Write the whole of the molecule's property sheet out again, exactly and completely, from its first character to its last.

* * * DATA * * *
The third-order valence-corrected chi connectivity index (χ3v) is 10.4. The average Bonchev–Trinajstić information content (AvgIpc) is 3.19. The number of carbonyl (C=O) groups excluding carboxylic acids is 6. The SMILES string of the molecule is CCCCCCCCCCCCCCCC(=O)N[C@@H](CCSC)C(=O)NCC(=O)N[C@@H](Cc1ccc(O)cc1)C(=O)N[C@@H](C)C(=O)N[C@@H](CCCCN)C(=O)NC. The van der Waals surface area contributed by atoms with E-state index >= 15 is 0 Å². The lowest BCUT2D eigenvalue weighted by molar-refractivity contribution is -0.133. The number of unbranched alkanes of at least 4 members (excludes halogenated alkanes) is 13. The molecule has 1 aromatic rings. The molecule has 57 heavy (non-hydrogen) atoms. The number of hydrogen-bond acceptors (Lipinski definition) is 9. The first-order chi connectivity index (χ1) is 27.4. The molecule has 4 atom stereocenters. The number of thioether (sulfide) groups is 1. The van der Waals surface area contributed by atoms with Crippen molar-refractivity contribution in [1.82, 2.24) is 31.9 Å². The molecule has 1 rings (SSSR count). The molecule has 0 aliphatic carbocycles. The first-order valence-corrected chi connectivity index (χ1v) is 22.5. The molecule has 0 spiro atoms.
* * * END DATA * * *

The third-order valence-corrected chi connectivity index (χ3v) is 10.4. The average Bonchev–Trinajstić information content (AvgIpc) is 3.19. The number of carbonyl (C=O) groups excluding carboxylic acids is 6. The SMILES string of the molecule is CCCCCCCCCCCCCCCC(=O)N[C@@H](CCSC)C(=O)NCC(=O)N[C@@H](Cc1ccc(O)cc1)C(=O)N[C@@H](C)C(=O)N[C@@H](CCCCN)C(=O)NC. The van der Waals surface area contributed by atoms with E-state index >= 15 is 0 Å². The lowest BCUT2D eigenvalue weighted by molar-refractivity contribution is -0.133. The number of unbranched alkanes of at least 4 members (excludes halogenated alkanes) is 13. The molecule has 1 aromatic rings. The molecule has 57 heavy (non-hydrogen) atoms. The number of hydrogen-bond acceptors (Lipinski definition) is 9. The first-order chi connectivity index (χ1) is 27.4. The molecule has 4 atom stereocenters. The number of thioether (sulfide) groups is 1. The van der Waals surface area contributed by atoms with Crippen molar-refractivity contribution in [1.82, 2.24) is 31.9 Å². The molecule has 1 rings (SSSR count). The molecule has 0 aliphatic carbocycles. The first-order valence-corrected chi connectivity index (χ1v) is 22.5. The molecule has 0 spiro atoms.